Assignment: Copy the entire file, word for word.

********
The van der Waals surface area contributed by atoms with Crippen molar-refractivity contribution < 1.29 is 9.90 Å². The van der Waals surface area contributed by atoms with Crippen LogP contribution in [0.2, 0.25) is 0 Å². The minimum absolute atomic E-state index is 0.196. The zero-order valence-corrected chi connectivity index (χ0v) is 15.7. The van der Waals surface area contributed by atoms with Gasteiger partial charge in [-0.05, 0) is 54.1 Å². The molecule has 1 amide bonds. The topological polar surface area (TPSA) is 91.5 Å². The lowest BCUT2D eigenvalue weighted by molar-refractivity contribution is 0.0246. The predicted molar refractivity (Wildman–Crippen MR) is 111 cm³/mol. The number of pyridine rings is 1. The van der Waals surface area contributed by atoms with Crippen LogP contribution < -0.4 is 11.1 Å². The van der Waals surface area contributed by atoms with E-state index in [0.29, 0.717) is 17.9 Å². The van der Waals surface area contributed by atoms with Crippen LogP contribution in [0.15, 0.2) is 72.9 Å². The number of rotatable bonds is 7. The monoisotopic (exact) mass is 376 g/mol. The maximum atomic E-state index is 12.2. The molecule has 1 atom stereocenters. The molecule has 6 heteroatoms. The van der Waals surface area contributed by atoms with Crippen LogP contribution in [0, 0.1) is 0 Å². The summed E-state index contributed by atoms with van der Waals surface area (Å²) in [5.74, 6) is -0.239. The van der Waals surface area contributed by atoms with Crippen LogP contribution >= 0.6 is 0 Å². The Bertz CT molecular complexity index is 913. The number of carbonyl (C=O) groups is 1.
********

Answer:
The van der Waals surface area contributed by atoms with Crippen molar-refractivity contribution < 1.29 is 9.90 Å². The van der Waals surface area contributed by atoms with Crippen LogP contribution in [0.2, 0.25) is 0 Å². The minimum absolute atomic E-state index is 0.196. The zero-order valence-corrected chi connectivity index (χ0v) is 15.7. The van der Waals surface area contributed by atoms with Gasteiger partial charge in [-0.05, 0) is 54.1 Å². The molecule has 1 amide bonds. The topological polar surface area (TPSA) is 91.5 Å². The lowest BCUT2D eigenvalue weighted by molar-refractivity contribution is 0.0246. The predicted molar refractivity (Wildman–Crippen MR) is 111 cm³/mol. The number of pyridine rings is 1. The van der Waals surface area contributed by atoms with Crippen LogP contribution < -0.4 is 11.1 Å². The van der Waals surface area contributed by atoms with E-state index in [0.29, 0.717) is 17.9 Å². The van der Waals surface area contributed by atoms with Crippen LogP contribution in [0.15, 0.2) is 72.9 Å². The number of rotatable bonds is 7. The monoisotopic (exact) mass is 376 g/mol. The maximum atomic E-state index is 12.2. The molecule has 1 atom stereocenters. The molecule has 6 heteroatoms. The van der Waals surface area contributed by atoms with Crippen LogP contribution in [0, 0.1) is 0 Å². The summed E-state index contributed by atoms with van der Waals surface area (Å²) in [5.74, 6) is -0.239. The van der Waals surface area contributed by atoms with Crippen LogP contribution >= 0.6 is 0 Å². The Bertz CT molecular complexity index is 913. The number of carbonyl (C=O) groups is 1.